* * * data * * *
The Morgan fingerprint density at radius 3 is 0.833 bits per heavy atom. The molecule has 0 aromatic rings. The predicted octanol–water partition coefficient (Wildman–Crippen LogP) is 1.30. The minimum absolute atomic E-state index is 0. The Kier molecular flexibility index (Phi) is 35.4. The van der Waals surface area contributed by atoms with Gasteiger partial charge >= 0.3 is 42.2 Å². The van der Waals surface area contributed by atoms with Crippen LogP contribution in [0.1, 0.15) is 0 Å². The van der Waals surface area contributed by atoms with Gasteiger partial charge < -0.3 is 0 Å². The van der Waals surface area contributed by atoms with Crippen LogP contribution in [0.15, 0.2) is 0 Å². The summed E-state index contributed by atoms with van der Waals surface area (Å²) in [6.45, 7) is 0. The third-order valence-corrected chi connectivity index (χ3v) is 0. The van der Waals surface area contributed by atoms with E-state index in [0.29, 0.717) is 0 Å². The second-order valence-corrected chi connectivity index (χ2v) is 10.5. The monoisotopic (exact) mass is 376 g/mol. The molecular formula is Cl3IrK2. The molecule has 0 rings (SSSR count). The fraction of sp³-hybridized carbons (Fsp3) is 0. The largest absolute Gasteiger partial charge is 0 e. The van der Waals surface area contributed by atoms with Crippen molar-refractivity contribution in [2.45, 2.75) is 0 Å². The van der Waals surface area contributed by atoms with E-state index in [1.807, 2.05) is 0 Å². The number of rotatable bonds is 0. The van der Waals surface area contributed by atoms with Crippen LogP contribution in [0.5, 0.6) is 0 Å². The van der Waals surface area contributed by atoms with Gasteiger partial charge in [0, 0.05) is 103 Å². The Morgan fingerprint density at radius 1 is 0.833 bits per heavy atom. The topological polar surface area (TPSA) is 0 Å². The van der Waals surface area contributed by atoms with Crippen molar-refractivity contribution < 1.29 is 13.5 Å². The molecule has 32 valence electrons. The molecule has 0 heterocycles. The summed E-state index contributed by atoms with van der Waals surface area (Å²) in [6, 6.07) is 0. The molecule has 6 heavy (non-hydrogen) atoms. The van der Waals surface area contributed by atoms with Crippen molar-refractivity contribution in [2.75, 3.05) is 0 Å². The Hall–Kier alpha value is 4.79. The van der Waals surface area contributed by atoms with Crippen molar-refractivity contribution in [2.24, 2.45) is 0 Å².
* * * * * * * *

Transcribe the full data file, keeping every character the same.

The Morgan fingerprint density at radius 3 is 0.833 bits per heavy atom. The molecule has 0 aromatic rings. The predicted octanol–water partition coefficient (Wildman–Crippen LogP) is 1.30. The minimum absolute atomic E-state index is 0. The Kier molecular flexibility index (Phi) is 35.4. The van der Waals surface area contributed by atoms with Gasteiger partial charge >= 0.3 is 42.2 Å². The van der Waals surface area contributed by atoms with Crippen LogP contribution in [0.1, 0.15) is 0 Å². The van der Waals surface area contributed by atoms with Gasteiger partial charge < -0.3 is 0 Å². The van der Waals surface area contributed by atoms with Crippen LogP contribution in [0.15, 0.2) is 0 Å². The summed E-state index contributed by atoms with van der Waals surface area (Å²) in [6.45, 7) is 0. The third-order valence-corrected chi connectivity index (χ3v) is 0. The van der Waals surface area contributed by atoms with E-state index in [0.29, 0.717) is 0 Å². The second-order valence-corrected chi connectivity index (χ2v) is 10.5. The monoisotopic (exact) mass is 376 g/mol. The molecular formula is Cl3IrK2. The molecule has 0 rings (SSSR count). The fraction of sp³-hybridized carbons (Fsp3) is 0. The largest absolute Gasteiger partial charge is 0 e. The van der Waals surface area contributed by atoms with Crippen molar-refractivity contribution in [2.45, 2.75) is 0 Å². The van der Waals surface area contributed by atoms with E-state index in [1.807, 2.05) is 0 Å². The number of rotatable bonds is 0. The van der Waals surface area contributed by atoms with Crippen LogP contribution in [0.5, 0.6) is 0 Å². The van der Waals surface area contributed by atoms with Gasteiger partial charge in [0, 0.05) is 103 Å². The Morgan fingerprint density at radius 1 is 0.833 bits per heavy atom. The topological polar surface area (TPSA) is 0 Å². The van der Waals surface area contributed by atoms with Crippen molar-refractivity contribution < 1.29 is 13.5 Å². The molecule has 32 valence electrons. The molecule has 0 heterocycles. The summed E-state index contributed by atoms with van der Waals surface area (Å²) in [6, 6.07) is 0. The molecule has 6 heavy (non-hydrogen) atoms. The van der Waals surface area contributed by atoms with Crippen molar-refractivity contribution in [2.75, 3.05) is 0 Å². The Hall–Kier alpha value is 4.79. The van der Waals surface area contributed by atoms with Crippen molar-refractivity contribution in [2.24, 2.45) is 0 Å².